QUESTION 8: Are the books of the Old Testament still part of the canon of faith, and the rule of conduct in the church of the New Testament? Affirmative, against the Anabaptists.
I. This question divides us from the Anabaptists, who exclude the Old Testament books from the canon of
faith, as if they were of little consequence for Christians, or as if dogmas of faith and precepts for life
ought not to be drawn from them. The Mennonites teach in their confession that all Christians, according
as they have acquired faith, must of necessity conform solely to the gospel of Christ (article 11), and this
was confirmed at the colloquy of Frankenthal. The Reformed (orthodoxi), on the other hand, hold that the
Old Testament is no less the concern of Christians than the New, and that dogmas of faith and the
regulation of life are to be based on both (French Confession, articles 4 and 5; Swiss Confession, article
II. It is not a question of the Old Testament in the sense of the Mosaic economy; indeed we believe that
this has been so abrogated by Christ that it no longer deserves a place in the economy of grace. But there
is a question about it as to teaching, whether there is still use for it under the New Testament as canon of
faith and conduct.
III. It is not here a question whether Christ has reformed the law given in the Old Testament by
correcting and completing it (this will be discussed later against the Socinians but whether the Old
Testament so applies to Christians that the canon of faith and rule of life should be sought and proved
from it no less than from the New Testament, and that the religion of Christ is contained in Moses and the
prophets no less than in the books of the New Testament, and can be demonstrated from them, which the
adversaries deny, and we affirm.
IV. The difference between the Old and New Testaments is not in question, nor that of the teachings
which proceed from both; we do not deny that the teaching of the New Testament is much clearer than
that of the Old, both because of the types in which that of the Old is given, and because of the predictions
and promises which are given in it. The question concerns the principle of the Christian faith (religio)–
whether this is found only in the New Testament books, or also, which we affirm, in the Old.
V. The reasons are (1) Christ approved the Old Testament and wanted Moses and the prophets to be
heard by believers (Luke 16:29). This was not said to Jews to the exclusion of others, for here a general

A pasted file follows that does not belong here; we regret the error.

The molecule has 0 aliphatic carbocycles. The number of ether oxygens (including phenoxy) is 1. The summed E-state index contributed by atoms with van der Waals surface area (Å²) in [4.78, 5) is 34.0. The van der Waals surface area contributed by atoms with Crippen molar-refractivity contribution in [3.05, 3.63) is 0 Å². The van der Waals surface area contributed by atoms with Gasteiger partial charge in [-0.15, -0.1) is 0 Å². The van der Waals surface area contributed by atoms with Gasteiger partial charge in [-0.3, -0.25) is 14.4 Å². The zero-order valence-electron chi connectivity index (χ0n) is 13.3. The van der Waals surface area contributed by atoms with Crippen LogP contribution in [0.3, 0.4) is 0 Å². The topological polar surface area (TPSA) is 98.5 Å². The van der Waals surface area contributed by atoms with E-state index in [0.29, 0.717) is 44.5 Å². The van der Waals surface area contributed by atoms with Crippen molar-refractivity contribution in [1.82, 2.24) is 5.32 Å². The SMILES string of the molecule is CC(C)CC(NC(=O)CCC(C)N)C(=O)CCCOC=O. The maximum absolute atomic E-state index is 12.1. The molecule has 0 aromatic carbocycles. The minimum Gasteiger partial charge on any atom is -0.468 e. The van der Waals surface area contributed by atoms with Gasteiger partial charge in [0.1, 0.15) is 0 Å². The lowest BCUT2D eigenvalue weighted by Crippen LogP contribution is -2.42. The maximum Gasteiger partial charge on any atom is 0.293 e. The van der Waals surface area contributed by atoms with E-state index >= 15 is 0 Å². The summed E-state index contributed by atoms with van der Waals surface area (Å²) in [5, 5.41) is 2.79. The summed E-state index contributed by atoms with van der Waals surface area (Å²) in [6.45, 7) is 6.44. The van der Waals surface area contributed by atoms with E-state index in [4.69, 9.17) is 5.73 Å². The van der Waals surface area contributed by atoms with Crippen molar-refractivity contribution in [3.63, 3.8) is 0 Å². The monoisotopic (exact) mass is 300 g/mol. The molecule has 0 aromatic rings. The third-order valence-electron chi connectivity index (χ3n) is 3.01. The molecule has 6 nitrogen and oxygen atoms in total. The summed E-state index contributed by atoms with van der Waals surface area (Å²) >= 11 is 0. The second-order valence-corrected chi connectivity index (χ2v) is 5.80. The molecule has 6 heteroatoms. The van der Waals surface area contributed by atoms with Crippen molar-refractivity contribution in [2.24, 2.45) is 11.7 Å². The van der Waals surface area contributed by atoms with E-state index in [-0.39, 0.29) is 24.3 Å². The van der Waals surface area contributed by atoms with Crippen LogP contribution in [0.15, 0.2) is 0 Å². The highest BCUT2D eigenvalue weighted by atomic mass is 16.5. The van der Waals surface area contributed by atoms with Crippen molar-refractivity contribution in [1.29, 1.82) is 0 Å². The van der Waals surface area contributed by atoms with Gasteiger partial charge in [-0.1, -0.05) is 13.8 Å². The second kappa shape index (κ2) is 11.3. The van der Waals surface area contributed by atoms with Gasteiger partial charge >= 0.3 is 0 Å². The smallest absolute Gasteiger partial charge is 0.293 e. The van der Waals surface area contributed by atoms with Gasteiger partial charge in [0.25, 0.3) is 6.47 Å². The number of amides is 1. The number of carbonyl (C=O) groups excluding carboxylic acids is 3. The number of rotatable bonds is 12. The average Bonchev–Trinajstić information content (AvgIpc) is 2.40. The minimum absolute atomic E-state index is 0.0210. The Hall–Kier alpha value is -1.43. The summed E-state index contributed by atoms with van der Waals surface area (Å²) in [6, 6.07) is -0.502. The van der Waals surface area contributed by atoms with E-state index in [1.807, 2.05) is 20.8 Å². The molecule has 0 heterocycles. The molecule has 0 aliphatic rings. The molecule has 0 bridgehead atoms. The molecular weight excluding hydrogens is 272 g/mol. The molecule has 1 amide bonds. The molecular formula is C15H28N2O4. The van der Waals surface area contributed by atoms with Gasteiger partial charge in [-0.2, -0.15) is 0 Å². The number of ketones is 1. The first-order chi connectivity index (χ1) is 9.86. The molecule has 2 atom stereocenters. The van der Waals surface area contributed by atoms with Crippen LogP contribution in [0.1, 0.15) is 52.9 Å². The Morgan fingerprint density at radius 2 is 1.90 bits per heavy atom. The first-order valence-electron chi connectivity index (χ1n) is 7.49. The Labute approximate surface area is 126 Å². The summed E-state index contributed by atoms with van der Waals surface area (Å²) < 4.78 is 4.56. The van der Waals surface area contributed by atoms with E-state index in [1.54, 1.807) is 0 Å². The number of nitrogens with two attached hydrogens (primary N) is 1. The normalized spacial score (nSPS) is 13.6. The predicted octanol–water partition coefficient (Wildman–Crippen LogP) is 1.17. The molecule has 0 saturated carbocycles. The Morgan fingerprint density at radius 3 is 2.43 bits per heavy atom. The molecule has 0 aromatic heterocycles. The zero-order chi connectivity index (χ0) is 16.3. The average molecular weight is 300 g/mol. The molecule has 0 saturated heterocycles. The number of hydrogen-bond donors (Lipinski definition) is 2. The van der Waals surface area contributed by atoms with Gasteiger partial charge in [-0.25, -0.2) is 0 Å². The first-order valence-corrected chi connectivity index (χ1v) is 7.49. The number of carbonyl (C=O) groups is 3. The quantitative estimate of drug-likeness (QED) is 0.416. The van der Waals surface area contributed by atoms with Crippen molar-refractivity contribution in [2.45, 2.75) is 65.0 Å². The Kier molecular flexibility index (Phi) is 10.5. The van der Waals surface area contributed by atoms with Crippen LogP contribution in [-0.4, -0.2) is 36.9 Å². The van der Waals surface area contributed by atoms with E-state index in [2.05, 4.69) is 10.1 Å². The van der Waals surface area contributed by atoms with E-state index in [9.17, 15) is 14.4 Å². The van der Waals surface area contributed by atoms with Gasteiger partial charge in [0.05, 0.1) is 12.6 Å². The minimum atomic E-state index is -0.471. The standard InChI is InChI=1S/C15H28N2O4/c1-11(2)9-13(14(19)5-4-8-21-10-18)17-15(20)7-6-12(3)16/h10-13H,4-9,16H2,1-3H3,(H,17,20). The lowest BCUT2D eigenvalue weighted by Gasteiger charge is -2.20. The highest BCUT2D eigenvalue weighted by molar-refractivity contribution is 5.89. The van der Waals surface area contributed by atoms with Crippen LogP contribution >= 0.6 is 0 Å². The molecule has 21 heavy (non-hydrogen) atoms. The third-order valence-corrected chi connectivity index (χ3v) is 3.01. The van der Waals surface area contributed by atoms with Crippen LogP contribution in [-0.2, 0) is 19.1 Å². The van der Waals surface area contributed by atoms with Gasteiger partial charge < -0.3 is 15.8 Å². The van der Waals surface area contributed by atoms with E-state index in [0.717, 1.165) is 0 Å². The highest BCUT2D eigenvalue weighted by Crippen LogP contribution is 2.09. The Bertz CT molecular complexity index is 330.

precept is given to all who want to avoid eternal punishment, and what is here given as a precept is
recommended to Christians as practice by Peter: “We have the prophetic word made more sure, to which
you do well to attend, as to a light shining in a dark place, until the day breaks and the morning star rises
in your hearts” (II Peter 1:19). Nor can exception be taken on the ground that a qualification is added by
Peter, that this attending to the prophets holds only until the time of the New Testament, when the day
had broken, for
restricted, according to this text, to the time previous to the New Testament, because “until” is not always
used of an action that is completed so as to exclude any future action, as is shown by a number of
passages (Gen. 28:15; Matt. 28:30 ; I Cor. 15:25). If it refers to the day of eternal life, and the
rising of the morning star in the region of glory, which is in truth the day par excellence, and which seems
more probable because he writes to believers who had already received faith in equal measure, and so in
whose hearts the day of grace and the morning star of the gospel had already arisen, then our argument
gains strength; that is to say, the prophetic words must be heeded to the end of the age, until that
blessed day dawns which is true day, everlasting and not ended by night.
VI. (2) The church of the New Testament is built on the foundation of the prophets and the apostles (Eph.
2:20); that is, of the teaching of prophets and apostles. The New Testament prophets mentioned in
Ephesians 3:5 and I Corinthians 12:28 cannot be understood here, because the passage deals with the permanent foundation of the universal church, while the New Testament prophetic gift was temporary;
nor does the order of the words (ordo collectionis) imply priority in time or duration, as in Ephesians 4:12
the New Testament prophets are listed before the evangelists, although they did not come before them in
VII. (3) “Whatever was written in former days was written for our instruction, that by steadfastness and
by the encouragement of the scriptures we might have hope” (Rom.15:4). Although all things in Scripture
are not of the same nature and use, yet all are of the same origin and authority, equally given for the
welfare and edification of the church.
VIII. (4) The canon of the Old Testament is sufficient for faith and conduct, and those sacred writings in
which Timothy was instructed from his youth, when the canon of the New Testament had not yet been
written, could make him wise unto salvation (II Tim. 3:14 -15). And if the man of God, that is, the
minister of the gospel, can be equipped for every good work by them, they are much more useful and
necessary for the faith of the private person, and for the direction of his life. Nor does Paul here refer only
to the time before the writing of the New Testament, because he speaks in general of all inspired
Scripture (v. 16).
IX. (5) Christ dismisses the Jews that they may study the Scriptures (John 5:39), since they are the
source of life. This is not spoken to the Jews merely as a description of what they were doing, but as a
commandment, because (1) Christ’s purpose was to lead the Jews to the reading of Scripture as a means
of bringing them to a knowledge of himself, and a witness [to him] greater than any objection, and (2)
granting that Christ spoke in the indicative, the substance [of our argument] is the same, because he
approved their practice [of reading the Old Testament] and did not rebuke it.
X. (6) The Old Testament Scripture contains the same substance of doctrine as the New, both with regard
to things to be believed, and to be done, nor is any other gospel proclaimed today to us than which was
formerly promised in the prophetic writings (Rom. 1:3 ; 16:25 – 26). So Paul, who proclaimed the